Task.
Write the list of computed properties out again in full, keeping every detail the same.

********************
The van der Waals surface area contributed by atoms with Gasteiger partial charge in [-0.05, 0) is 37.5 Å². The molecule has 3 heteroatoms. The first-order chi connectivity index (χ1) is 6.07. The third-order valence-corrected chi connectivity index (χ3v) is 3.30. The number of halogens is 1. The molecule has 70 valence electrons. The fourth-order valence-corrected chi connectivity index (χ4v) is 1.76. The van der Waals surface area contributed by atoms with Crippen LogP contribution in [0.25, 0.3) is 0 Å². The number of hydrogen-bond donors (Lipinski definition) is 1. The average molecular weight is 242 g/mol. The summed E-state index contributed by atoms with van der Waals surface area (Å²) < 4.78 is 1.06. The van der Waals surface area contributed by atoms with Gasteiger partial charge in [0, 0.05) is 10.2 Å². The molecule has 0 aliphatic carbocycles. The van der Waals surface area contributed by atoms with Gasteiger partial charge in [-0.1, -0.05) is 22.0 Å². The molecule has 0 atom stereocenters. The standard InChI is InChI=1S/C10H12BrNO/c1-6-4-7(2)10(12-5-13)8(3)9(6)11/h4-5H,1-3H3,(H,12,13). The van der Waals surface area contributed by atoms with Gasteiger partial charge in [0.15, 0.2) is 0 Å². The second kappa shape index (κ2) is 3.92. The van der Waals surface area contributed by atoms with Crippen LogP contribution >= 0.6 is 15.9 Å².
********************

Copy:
The van der Waals surface area contributed by atoms with Gasteiger partial charge in [-0.05, 0) is 37.5 Å². The molecule has 3 heteroatoms. The first-order chi connectivity index (χ1) is 6.07. The third-order valence-corrected chi connectivity index (χ3v) is 3.30. The number of halogens is 1. The molecule has 70 valence electrons. The fourth-order valence-corrected chi connectivity index (χ4v) is 1.76. The van der Waals surface area contributed by atoms with Crippen LogP contribution in [0.25, 0.3) is 0 Å². The number of hydrogen-bond donors (Lipinski definition) is 1. The average molecular weight is 242 g/mol. The summed E-state index contributed by atoms with van der Waals surface area (Å²) < 4.78 is 1.06. The van der Waals surface area contributed by atoms with Gasteiger partial charge in [0, 0.05) is 10.2 Å². The molecule has 0 aliphatic carbocycles. The van der Waals surface area contributed by atoms with Gasteiger partial charge in [-0.1, -0.05) is 22.0 Å². The molecule has 0 atom stereocenters. The standard InChI is InChI=1S/C10H12BrNO/c1-6-4-7(2)10(12-5-13)8(3)9(6)11/h4-5H,1-3H3,(H,12,13). The van der Waals surface area contributed by atoms with Gasteiger partial charge in [0.15, 0.2) is 0 Å². The second kappa shape index (κ2) is 3.92. The van der Waals surface area contributed by atoms with Crippen LogP contribution >= 0.6 is 15.9 Å².